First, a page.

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Discussion Starter #1
Hello. I would like to ask about this bike. I would like to buy it but I am worried about the fact that the engine power is 18 kilowatts.
I read the specification for these bikes and they are 31 kilowatts.
They had a way to get it back to its original power and how.
this is the bike :

 

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Discussion Starter #2
This is done to drive the motorcycle with a lower driving category A.
I guess there is a restricter ... But where is it and how is it removed
 

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In some countries, I understand carburetor slides were modified to restrict power and meet maximum-power limits (for licensing purposes). I'd think installation of a "righteous" carburetor slide would cure the problem, if my impression is correct.
 

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klr 650 c
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I have the same bike, not the same color, and I do not have any restrictions, but as others have written it is probably restricted in the carb. Damocles is right, usually carb slide has two holes which prevent it from opening all the way up. If this is the case order a new slide(there is also a harley part mentioned here in some posts which will fit and You can also find it on ebay.). I am also a new owner of a 2004 bike, if You are not in to speed and You are at least 180 centimeters tall it is a good bike.
 

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All KLR's, all years and all models have about 34hp stock to the rear wheels (approx 25kw). Some were restricted by the carb slide as mentioned above but I've only heard that in Australia - not sure if the European C models ever did the same thing or not.

Dave
 

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All KLR's, all years and all models have about 34hp stock to the rear wheels (approx 25kw). Some were restricted by the carb slide as mentioned above but I've only heard that in Australia - not sure if the European C models ever did the same thing or not.

Dave
Dave, Look in the specs page at the front of the OEM Gen 1 (Supplement) service manual.
 

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I don't have one at work; so what does it say?


Dave
The long & short of it. 4 different power levels, dependant on country and year model.

35.3 kW / 34.2 kW / 32.4 / 19.9kW

And these are factory rated crankshaft numbers, not rear wheel dyno numbers. (info for the less informed)
 

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The long & short of it. 4 different power levels, dependant on country and year model.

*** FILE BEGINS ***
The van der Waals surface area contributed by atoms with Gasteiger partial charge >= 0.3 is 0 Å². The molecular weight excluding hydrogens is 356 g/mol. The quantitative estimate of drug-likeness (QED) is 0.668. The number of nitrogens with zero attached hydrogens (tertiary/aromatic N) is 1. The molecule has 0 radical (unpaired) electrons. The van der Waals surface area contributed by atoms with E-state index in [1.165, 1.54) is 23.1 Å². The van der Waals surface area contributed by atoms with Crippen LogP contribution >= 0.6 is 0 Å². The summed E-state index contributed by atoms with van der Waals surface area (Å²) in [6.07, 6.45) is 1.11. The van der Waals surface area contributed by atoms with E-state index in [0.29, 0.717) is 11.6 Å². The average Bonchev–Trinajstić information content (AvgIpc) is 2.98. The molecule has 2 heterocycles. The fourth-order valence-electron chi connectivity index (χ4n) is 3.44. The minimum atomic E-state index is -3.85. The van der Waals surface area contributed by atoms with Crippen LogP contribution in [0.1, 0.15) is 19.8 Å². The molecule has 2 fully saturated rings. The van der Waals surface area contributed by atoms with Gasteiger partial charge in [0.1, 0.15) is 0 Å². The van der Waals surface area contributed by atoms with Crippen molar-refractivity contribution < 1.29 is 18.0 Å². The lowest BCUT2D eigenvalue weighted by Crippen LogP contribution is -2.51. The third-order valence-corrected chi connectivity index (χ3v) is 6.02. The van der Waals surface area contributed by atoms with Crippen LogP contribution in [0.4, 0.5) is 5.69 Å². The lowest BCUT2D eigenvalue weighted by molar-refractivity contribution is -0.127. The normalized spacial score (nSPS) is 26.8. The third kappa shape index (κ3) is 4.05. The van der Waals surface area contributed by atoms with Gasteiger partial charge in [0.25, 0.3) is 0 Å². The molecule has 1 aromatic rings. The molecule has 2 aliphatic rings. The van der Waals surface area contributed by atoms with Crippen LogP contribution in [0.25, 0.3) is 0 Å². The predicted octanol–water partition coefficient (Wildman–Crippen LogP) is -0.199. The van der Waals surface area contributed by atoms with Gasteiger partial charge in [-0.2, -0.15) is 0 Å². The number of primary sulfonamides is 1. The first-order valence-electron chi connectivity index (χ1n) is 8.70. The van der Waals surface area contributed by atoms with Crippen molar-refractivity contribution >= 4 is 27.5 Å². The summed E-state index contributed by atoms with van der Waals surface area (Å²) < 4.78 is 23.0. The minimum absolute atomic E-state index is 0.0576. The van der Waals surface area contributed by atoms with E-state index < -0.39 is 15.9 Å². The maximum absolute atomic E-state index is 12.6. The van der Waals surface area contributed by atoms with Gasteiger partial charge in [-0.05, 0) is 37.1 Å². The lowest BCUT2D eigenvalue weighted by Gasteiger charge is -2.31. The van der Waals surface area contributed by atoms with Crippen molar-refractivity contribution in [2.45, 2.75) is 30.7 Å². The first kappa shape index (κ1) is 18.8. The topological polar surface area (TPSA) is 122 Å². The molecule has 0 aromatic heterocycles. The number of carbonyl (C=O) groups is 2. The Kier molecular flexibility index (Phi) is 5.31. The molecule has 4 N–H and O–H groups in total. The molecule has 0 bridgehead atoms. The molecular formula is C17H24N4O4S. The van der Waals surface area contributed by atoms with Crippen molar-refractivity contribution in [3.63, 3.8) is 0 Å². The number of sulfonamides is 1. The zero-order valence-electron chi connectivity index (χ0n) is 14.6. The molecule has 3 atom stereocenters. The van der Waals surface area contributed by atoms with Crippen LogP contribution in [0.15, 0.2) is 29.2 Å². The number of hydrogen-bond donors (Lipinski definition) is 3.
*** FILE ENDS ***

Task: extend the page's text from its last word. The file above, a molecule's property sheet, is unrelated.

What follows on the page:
35.3 kW / 34.2 kW / 32.4 / 19.9kW

And these are factory rated crankshaft numbers, not rear wheel dyno numbers. (info for the less informed)
Other than the LAMS bikes and maybe the C models, I don't believe a word of it. .......any dyno testing I've seen showed no apparent difference. 35.3 kw = 47hp.......and even though they are rated at the crank, typical driveline losses are 5-10% on a chain driven motorcycle down from about 15% for a modern car......but even at 15% that means we should be seeing RWHP at 40 whereas I've seen multiple, credible dyno results at 34hp. ( both KLR-A's and E's, for that matter).

Any idea about specific changes from 1987 - 2007 that you believe could be responsible for hp differences up to 4hp? tranny and clutch changes have no bearing on power production....I say it has to do with marketing, etc. rather than any real mechanical changes or output differences.

Dave
 

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Maybe the earlier ones from 87 had lighter flywheel and developed a bit more power? Anyway we need to hear from offroad coffe if he bought the bike or not...
 

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Maybe the earlier ones from 87 had lighter flywheel and developed a bit more power? Anyway we need to hear from offroad coffe if he bought the bike or not...
a change in flywheel weight affects the engines quickness to rev, but not power.

Dave
 

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I always tought that the engine spends some of it s power to rotate a flywheel but googling it it makes sense now that it only revs slower with heavy flywheel.
 

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I always tought that the engine spends some of it s power to rotate a flywheel but googling it it makes sense now that it only revs slower with heavy flywheel.
Newton's First Law Of Motion suggests otherwise.

The only torques (forces) acting on a rotating flywheel are bearing friction, and perhaps some air and lubricating fluid resistance.

A lighter flywheel accelerates faster; a heavier flywheel has greater roational inertia.

This material WILL be on your quiz! :)
 

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I am more afraid how to pull that magneto with a force to replace doohickey than all the other forces that might act on it. 45000 kilometers and previous owner did not know that he needs to adjust it...maybe thats why it still runs.
 

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Newton's First Law Of Motion suggests otherwise.

The only torques (forces) acting on a rotating flywheel are bearing friction, and perhaps some air and lubricating fluid resistance.

A lighter flywheel accelerates faster; a heavier flywheel has greater roational inertia.

This material WILL be on your quiz! :)

Yep and I'd point out that the bearing friction (assuming the same bearings) is the same regardless of flywheel weight, the same is also possibly true of the "air and lubricating fluid resistance" depending on actual shape. Suffice to say; that isn't the reason for any hp deviation.


Dave
 
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